Turkey Mushroom Ravioli

dishing out the filling

After the moderate success in using the pasta machine to roll out my pasta (angel hair pasta recipe) compared to using a rolling pin (butternut squash ravioli, taglietelle), I decided I would give the pasta machine a shot at making ravioli. And, with the fall weather approaching already here, I wanted to make a ravioli that really felt like fall.

Turkey Mushroom Ravioli Recipe:

1. dough it: the first step is to make the pasta dough. And after repeated attempts to try and avoid stocking yet another kind of flour in my minuscule city kitchen cupboard, I finally caved in and bought some semolina. I started out using 2 parts AP flour and 1 part semolina and mixed it with eggs, oil, and a pinch of salt.

AP flour and semolina

The semolina has a drastically different texture than AP flour, so measuring things out volumetrically was a little bit of a problem. I found myself  adding a lot of water to this pasta dough to keep it loose enough to work with. So, I will have to adjust the measurements for next time so that I don’t have to add so much water.

2. brown it: while the pasta dough rested, I browned up 1 pound of ground turkey, 6 finely diced mushrooms, and about one quarter of an onion.

3. mix it: after the meat was browned, I took it off the heat to let it cool. Once cooled, I added 1 egg and about a quarter cup of shredded asiago (I didn’t have any parmesan on hand). I mixed this together and let it cool some more.

4. roll it: I split up my double portion of pasta dough into about four pieces. From this point out, I worked with 1 piece of the pasta dough at a time until it became completed ravioli.

I rolled the pasta dough through the pasta machine repeatedly, gradually adjusting the rollers until the pasta got to my desired consistency. My pasta machine goes from 1 to 7, with 7 being the thickest. I sent the pasta through the machine several times at 7, two or three times at 5, and two times at 3.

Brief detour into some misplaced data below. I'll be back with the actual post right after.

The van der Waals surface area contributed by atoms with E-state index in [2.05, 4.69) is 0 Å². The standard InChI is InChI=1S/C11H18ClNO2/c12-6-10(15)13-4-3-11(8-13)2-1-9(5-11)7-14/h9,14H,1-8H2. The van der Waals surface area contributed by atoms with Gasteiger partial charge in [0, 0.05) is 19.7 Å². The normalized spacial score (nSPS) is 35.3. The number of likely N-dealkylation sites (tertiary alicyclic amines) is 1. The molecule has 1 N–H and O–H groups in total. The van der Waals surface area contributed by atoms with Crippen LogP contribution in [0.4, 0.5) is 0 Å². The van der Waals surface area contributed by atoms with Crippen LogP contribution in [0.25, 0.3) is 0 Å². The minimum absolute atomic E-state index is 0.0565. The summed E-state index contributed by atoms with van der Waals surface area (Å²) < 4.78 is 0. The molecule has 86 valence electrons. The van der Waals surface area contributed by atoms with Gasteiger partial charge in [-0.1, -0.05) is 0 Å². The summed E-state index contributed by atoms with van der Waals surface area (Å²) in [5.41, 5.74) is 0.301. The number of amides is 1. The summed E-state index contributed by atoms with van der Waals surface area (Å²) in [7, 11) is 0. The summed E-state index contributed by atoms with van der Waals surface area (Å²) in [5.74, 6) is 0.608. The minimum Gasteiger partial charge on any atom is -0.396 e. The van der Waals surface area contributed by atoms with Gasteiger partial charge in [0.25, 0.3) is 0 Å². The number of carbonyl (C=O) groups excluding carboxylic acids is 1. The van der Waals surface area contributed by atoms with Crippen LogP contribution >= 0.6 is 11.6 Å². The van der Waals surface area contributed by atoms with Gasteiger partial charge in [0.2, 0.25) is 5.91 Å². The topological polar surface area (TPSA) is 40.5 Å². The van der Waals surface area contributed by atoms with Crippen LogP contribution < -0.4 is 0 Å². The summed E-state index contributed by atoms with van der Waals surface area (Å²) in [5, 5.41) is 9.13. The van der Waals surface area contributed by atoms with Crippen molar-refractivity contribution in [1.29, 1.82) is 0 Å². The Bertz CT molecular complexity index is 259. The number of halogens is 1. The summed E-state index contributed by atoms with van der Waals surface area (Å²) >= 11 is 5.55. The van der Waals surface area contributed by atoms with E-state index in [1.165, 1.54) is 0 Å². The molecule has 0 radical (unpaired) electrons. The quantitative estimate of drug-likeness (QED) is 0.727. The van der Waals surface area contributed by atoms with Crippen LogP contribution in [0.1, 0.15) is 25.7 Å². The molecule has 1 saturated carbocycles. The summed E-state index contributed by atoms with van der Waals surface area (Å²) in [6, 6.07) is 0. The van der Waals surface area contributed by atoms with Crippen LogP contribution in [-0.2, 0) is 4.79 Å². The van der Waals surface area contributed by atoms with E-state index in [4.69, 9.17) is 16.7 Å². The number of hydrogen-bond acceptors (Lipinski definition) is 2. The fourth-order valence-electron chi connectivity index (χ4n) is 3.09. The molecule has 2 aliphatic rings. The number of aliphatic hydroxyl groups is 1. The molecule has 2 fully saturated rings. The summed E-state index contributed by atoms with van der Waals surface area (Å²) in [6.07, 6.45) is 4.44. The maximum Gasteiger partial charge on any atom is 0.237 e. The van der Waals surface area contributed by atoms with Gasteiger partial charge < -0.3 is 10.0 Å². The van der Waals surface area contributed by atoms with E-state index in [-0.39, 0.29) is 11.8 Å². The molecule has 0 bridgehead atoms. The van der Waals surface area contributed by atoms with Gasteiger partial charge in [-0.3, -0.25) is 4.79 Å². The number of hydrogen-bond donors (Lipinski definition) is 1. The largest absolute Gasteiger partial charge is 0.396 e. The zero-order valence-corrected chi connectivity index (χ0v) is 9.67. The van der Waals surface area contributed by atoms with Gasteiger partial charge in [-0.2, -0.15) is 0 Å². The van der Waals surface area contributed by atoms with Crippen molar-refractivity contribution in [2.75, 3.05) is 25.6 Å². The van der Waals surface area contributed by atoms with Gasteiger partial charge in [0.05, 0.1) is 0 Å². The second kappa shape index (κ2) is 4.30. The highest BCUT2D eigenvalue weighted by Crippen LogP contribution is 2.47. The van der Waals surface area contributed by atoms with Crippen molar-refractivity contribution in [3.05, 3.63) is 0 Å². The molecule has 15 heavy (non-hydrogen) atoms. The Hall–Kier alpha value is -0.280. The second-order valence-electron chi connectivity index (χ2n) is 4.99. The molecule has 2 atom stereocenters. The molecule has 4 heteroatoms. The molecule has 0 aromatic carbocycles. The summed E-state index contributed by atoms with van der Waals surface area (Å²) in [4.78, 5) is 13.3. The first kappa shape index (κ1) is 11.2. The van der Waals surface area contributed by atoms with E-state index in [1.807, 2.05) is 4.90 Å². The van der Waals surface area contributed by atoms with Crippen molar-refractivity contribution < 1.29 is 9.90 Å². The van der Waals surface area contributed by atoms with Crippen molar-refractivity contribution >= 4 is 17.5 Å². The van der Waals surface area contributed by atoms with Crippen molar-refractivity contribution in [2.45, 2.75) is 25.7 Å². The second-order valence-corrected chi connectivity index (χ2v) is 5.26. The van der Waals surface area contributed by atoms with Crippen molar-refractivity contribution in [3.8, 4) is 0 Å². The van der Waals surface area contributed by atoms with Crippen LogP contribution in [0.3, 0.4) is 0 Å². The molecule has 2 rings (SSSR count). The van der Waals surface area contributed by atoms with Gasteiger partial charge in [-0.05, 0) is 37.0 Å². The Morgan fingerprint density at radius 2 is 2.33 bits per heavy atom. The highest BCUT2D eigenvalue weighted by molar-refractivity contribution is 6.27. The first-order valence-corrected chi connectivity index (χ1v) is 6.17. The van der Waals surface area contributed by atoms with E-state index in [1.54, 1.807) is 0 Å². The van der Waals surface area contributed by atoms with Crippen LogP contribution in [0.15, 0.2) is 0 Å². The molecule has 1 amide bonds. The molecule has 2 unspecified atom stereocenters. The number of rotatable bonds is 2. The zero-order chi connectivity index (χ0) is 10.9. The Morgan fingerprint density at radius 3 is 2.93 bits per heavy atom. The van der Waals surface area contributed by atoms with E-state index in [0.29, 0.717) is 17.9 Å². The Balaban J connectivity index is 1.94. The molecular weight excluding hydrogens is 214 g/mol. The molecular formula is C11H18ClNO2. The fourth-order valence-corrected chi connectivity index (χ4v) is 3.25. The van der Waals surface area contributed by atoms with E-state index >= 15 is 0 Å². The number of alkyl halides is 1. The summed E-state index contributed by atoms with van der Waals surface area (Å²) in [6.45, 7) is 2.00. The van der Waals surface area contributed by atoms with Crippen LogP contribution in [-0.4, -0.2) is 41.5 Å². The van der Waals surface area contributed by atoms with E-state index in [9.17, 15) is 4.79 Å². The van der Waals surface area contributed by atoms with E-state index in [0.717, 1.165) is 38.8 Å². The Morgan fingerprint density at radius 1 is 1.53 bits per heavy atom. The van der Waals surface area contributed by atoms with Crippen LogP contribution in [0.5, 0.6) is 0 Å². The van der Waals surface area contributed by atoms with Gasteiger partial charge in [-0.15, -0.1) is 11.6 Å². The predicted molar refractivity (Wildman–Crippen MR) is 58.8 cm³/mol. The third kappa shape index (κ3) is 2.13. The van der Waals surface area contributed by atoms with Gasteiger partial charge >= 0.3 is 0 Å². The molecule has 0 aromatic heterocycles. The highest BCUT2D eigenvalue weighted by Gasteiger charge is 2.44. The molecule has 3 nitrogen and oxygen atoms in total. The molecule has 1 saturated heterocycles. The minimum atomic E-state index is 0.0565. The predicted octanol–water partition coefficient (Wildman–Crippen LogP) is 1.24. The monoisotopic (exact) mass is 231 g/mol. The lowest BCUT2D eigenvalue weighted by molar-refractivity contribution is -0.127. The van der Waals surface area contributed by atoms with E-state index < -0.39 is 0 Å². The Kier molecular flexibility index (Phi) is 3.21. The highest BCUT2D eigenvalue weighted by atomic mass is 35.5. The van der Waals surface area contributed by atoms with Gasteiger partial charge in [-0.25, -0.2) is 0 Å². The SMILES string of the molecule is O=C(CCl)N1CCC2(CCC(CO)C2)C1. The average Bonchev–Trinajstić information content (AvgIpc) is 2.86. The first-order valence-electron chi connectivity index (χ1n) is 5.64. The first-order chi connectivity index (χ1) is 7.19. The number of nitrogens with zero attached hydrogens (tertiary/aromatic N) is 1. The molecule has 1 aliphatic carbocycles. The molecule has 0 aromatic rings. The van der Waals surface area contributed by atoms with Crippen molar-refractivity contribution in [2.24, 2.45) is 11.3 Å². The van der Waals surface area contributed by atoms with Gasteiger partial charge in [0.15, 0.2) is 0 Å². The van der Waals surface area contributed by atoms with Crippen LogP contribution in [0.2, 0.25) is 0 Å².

6. fill it: by this point, the pasta was about as long as my big cutting board. I put a generous teaspoon of filling down for each ravioli. I was able to fit about 7 raviolis per strip of pasta. I folded the pasta over, pressed down the spaces between the filling, and cut the pasta into ravioli squares.

7. cook it: I boiled the raviolis in a big ol pot of water. And I paired it with an asiago cheese sauce (béchamel + asiago + pepper).

turkey mushroom ravioli

8. eat it: the pasta in these raviolis turned out pretty good, which convinces me now that using the pasta machine is indeed the way to go. And that is ok with me. With most foods I make at home, I really like the irregularity of made-from-scratch food. In contrast, with pastas, I am becoming quite obsessed with the idea of making it look like it came out of a play-dough fun factory.

play dough fun factory

Unlike the tasty pasta around the filling, the filling left quite a bit to be desired. I was going for something autumnal. But I think I went a little too far. And instead of autumnal, these tasty woodsy or even wood-y. Even though the sauce I used was cheesy and creamy, I felt like there was a certain something that was missing from the interior of the ravioli.

This batch of ravioli made enough for four servings. Two servings were eaten right away and the other two were put in the freezer. And before we headed out to a wedding last Sunday, I pulled the leftovers out and paired them with a quick tomato sauce. This was much better, as the tomato sauce was able to stand up to the earthiness of the ravioli fillings. But yet, it was still missing something.

I just don’t know what.


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